Joe Biden Says Tech Needs Washington's Parental Oversight in State of the Union
President Joe Biden took direct aim at tech companies during his second State of the Union address Tuesday evening. Over the course of an hour, the president railed against Big Tech's data collection practices, its use of targeting ads on young users and anti-competitive business practices. For all of those issues, Biden attempted to muster up bipartisan support from lawmakers in Congress to work across the aisle and pass legislation aimed at reining in tech firms.
"Capitalism without competition is not capitalism," he said. "It is exploitation."
The president used his podium to try and revive a variety of tech-focused legislative proposals, ranging from "surveillance advertising" to antitrust reform, each of which poll well among voters but have largely fizzled out in Congress.
"Its time to pass bipartisan legislation to stop Big Tech from collecting personal data on kids and teenagers online, ban targeted advertising to children, and impose stricter limits on the personal data these companies collect on all of us," Biden said.
Biden gave the public a glimpse into some of his remarks earlier this year in op-ed for The Wall Street Journal, title, "Republicans and Democrats, Unite Against Big Tech Abuses." At the time, he reiterated his concerns over the way companies collect sensitive data and how algorithms may "deepen extremism and polarization in our country." The president said he was particularly concerned with social media's potential effect on children's well being and accused tech firms of running an "experiment" on kids for profit.
"To keep Americans on their platforms, Big Tech companies often use users' personal data to direct them toward extreme and polarizing content that is likely to keep them logged on and clicking," Biden wrote. "All too often, tragic violence has been linked to toxic online echo chambers."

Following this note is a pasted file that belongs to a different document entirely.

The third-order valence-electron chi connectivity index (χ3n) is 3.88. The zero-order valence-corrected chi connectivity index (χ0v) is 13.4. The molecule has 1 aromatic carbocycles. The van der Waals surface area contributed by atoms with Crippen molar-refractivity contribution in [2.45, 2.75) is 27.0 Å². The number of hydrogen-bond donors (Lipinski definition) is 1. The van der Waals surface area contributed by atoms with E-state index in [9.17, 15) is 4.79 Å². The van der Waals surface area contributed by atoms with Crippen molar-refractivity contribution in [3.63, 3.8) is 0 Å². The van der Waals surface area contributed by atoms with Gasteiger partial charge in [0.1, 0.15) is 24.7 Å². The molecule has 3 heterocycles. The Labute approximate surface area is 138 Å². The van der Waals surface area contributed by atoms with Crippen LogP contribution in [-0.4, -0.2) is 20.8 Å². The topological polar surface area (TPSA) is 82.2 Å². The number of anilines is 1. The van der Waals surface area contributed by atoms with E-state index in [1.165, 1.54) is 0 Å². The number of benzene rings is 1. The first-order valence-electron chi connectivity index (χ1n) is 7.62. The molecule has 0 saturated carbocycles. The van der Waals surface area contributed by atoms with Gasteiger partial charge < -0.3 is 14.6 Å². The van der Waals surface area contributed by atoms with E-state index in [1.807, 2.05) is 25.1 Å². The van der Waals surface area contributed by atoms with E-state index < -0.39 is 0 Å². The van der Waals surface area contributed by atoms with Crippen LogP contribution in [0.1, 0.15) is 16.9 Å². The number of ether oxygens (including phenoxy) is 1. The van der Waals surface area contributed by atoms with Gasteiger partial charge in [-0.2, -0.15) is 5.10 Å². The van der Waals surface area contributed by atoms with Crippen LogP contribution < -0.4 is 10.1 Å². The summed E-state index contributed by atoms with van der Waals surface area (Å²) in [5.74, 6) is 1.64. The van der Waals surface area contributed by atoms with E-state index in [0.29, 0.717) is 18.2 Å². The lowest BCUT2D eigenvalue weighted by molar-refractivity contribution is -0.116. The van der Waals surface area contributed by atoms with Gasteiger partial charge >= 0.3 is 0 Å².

In the op-ed, Biden echoed called on both Democratic and Republican lawmakers to pass federal privacy legislation setting clear limits on how companies can collect location, health, biometric, and other sensitive data. The president also made clear his interest in reforming Section 230 of The Communications Decency Act. The specific nature of those changes, however, still remains unclear. On the competition front, Biden has advocated in favor of "fairer rules of the road," that prevent larger tech firms from stamping out competition. Though Biden rarely evokes the word "antitrust" by name, his administration is filled with top antitrust advocates critical of Big Tech, including FTC chair Lina Khan and DOJ Assistant Attorney General Jonathan Kanter.
"When tech platforms get big enough, many find ways to promote their own products while excluding or disadvantaging competitors--or charge competitors a fortune to sell on their platform," Biden wrote in his op-ed.